Welles 01

A Book Review by Tony Williams.

During and since the time of Welles’s Centenary, many fine books and articles have appeared re-evaluating the work of a director once popularly regarded as a failure since making Citizen Kane, for one reason or another. Over the past few decades a dedicated group of defenders have fought against the distortions and misrepresentations perpetuated by lesser talents such as Pauline Kael and Charles Higham who now ironically appear destined to disappear into that cinematic dustbin of history into which they hoped to consign Welles. In addition to critics such as Joseph McBride, James Naremore, and Jonathan Rosenbaum, a new generation of scholars has emerged whether in the ranks of academia or celebrated internet sources such as the indispensable Wellesnet.com. This current collection of essays (Indiana UP, 2018) derives from a centenary academic conference held at Indiana University. home of the first academic library to welcome a collection of Welles archive material. Other material has since found a home in the University of Michigan, and other venues will surely receive their own special collections. This conference displayed new findings from recently donated archive collections by new and well-known scholars, to move into new directions from those taken by their predecessors.

This can be a mixed blessing, especially when material is transmitted by defined running times in conference settings and later often edited, according to publishing word limits in a more frugal and sparse world of printing. Thus, listeners and readers often hear or receive an edited version of material interpreted according to the requirements of the mode of presentation that really needs a much more extensive form of dissemination.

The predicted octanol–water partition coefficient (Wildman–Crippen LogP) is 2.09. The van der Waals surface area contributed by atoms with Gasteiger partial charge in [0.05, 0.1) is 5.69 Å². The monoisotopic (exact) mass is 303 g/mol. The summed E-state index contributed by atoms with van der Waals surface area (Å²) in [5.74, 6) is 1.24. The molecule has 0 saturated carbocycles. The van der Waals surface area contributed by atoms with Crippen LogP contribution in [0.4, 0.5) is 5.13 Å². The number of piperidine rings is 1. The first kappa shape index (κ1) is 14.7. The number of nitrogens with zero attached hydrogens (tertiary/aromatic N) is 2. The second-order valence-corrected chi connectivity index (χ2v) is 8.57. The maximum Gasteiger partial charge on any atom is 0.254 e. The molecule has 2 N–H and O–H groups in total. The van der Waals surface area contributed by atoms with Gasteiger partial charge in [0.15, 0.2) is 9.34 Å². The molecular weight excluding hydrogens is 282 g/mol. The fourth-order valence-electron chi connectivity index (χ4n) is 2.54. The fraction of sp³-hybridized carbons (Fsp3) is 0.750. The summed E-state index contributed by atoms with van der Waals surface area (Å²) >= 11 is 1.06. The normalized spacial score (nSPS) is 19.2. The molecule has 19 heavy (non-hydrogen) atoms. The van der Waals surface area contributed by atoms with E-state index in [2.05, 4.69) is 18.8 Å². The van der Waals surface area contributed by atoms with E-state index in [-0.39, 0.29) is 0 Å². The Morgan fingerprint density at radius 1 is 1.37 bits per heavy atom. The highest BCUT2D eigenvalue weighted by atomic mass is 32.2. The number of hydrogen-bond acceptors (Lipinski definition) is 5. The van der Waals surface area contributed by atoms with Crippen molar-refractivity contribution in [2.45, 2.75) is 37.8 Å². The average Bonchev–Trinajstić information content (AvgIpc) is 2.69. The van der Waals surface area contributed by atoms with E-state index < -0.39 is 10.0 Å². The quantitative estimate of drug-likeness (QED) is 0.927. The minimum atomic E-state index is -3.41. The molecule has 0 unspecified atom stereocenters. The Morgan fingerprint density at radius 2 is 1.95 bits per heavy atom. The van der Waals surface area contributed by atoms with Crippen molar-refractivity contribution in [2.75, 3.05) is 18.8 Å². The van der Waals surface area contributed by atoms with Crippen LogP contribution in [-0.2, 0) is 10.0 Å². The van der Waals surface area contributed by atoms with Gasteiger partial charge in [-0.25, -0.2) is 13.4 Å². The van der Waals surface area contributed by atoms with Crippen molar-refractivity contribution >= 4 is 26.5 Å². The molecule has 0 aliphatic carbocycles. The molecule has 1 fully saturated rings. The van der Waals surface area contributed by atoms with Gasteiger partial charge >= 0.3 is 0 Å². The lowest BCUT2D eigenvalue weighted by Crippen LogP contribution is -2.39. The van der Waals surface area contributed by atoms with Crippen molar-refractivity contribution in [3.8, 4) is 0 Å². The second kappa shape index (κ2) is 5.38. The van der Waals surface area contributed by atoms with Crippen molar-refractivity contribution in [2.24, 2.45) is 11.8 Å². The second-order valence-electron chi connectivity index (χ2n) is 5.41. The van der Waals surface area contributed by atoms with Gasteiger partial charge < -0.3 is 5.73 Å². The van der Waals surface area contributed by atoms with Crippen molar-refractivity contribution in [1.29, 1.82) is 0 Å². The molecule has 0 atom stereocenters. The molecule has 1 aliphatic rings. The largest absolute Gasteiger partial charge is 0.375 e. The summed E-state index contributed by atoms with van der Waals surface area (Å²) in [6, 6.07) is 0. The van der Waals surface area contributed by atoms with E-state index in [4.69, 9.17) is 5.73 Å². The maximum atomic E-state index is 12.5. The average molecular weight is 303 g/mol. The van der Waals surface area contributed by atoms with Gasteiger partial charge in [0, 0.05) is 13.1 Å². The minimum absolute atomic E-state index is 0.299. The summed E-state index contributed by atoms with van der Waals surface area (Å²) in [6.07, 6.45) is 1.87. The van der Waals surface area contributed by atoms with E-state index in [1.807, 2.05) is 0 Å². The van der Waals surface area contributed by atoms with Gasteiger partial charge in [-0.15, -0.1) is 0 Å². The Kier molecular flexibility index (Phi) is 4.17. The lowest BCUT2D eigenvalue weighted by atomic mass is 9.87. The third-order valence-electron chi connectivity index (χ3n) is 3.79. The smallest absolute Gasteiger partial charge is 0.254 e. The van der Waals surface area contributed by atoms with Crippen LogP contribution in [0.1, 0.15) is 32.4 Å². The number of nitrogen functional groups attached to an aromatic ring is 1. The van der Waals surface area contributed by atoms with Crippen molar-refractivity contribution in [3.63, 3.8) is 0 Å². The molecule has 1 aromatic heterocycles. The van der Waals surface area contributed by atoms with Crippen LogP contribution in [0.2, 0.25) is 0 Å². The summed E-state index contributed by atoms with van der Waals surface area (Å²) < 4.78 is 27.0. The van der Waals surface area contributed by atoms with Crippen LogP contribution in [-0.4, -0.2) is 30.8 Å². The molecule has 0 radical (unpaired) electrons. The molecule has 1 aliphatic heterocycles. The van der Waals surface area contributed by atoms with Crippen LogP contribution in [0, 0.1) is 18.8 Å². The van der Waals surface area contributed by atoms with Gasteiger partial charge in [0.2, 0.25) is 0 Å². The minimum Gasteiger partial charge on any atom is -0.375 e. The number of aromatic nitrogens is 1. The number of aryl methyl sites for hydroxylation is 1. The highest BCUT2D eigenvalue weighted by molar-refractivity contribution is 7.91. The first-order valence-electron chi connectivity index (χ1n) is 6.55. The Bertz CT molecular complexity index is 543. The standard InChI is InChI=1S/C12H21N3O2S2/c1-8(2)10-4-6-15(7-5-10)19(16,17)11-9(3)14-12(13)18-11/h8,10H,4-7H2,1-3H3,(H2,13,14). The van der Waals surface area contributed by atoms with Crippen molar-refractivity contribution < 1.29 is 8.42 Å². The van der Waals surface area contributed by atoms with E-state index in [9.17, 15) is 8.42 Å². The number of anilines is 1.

9780253032959_lrgFollowing an editorial introduction emphasizing the goal of “calling attention to important but previously neglected and in some cases, literally unknown elements of and contexts for his work” (1), the first essay by Marguerite Rippy, “The Death of the Auteur: Orson Welles, Asadata Dafora, and the 1936 Macbeth” would seem to fit into that goal. However, while recognizing the value of this chapter in drawing attention to the hitherto neglected influence of dancer/choreographer Asadata Dafora to this production, the value of this contribution is overshadowed by the author’s desire to undermine the central contribution of Welles as author of the production, hence the reference to that hoary concept from the heyday of Screen. It should be noted that not only did Welles critique the individualist aspect of auteurism but also promoted the role of collaboration in the artistic process with the director playing a key role. (1) One wonders why the editors did not draw Rippy’s attention to Welles’ well known ideas rather than allow a slanted interpretation of Welles’s authorship, complete with a biased quotation from Simon Callow’s now highly questionable The Road to Xanadu (18). Granted that, like D.W.Griffith, Welles did not invent everything that was once ascribed to him, a more nuanced interpretation of authorship along the lines of Tom Gunning’s work on Griffith could have been expected. (2) It is to Rippy’s credit that she draws attention to this neglected figure but to suggest that Welles deliberately ignored two figures, Dafora reluctance to give interviews or keep a chronicle of his work, and even less remaining of Assen’s work (27, 28), is no excuse for the slanted interpretation of Welles’s role that appears in this essay. Rippy recognizes Welles’s progressive racial politics but blames him for “participation in practices like racially biased pay scales” (28) and not recognizing the role of collaborators properly. However, Rippy does not allow for the fact that the first may have been due to union practices that Welles may have been unable to control, and the second influenced by production circumstances that allow little time for participants to get to know each other thoroughly (as Ingrid Pitt once correctly took me to task for, during an interview) let alone a contemporary media often hostile to African-American performers. Despite the valuable excavation work in this chapter, it is marred by a biased approach very similar to those earlier ones of Higham and Kael as well as the final sentence which, in view of Welles’s recorded comments in This is Orson Welles, is simply ludicrous: “Each act of reinterpretation expands rather than challenges Welles’ legacy if one is willing to trade the notion of solo authorship for communal creativity.” (29) However, Welles often acknowledged his collaborators. Also what would these films be like without Welles at the center creatively mingling all these creative collaborations into something more unique?